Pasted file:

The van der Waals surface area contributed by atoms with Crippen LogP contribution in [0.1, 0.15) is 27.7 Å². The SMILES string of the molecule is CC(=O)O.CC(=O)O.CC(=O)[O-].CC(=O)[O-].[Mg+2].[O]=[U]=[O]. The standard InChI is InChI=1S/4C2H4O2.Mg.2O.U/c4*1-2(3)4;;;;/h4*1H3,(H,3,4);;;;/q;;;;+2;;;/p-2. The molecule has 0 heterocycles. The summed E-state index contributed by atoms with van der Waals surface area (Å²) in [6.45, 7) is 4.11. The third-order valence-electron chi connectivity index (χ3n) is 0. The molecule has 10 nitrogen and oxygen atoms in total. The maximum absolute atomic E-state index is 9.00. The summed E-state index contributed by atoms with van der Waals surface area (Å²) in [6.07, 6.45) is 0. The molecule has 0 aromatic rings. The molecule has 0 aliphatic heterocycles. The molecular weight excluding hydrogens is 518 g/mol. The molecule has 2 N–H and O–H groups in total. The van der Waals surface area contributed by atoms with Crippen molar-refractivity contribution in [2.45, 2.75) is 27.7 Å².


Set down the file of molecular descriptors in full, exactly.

The van der Waals surface area contributed by atoms with Crippen LogP contribution in [0.1, 0.15) is 27.7 Å². The SMILES string of the molecule is CC(=O)O.CC(=O)O.CC(=O)[O-].CC(=O)[O-].[Mg+2].[O]=[U]=[O]. The standard InChI is InChI=1S/4C2H4O2.Mg.2O.U/c4*1-2(3)4;;;;/h4*1H3,(H,3,4);;;;/q;;;;+2;;;/p-2. The molecule has 0 heterocycles. The summed E-state index contributed by atoms with van der Waals surface area (Å²) in [6.45, 7) is 4.11. The third-order valence-electron chi connectivity index (χ3n) is 0. The molecule has 10 nitrogen and oxygen atoms in total. The maximum absolute atomic E-state index is 9.00. The summed E-state index contributed by atoms with van der Waals surface area (Å²) in [6.07, 6.45) is 0. The molecule has 0 aromatic rings. The molecule has 0 aliphatic heterocycles. The molecular weight excluding hydrogens is 518 g/mol. The molecule has 2 N–H and O–H groups in total. The van der Waals surface area contributed by atoms with Crippen molar-refractivity contribution in [2.45, 2.75) is 27.7 Å².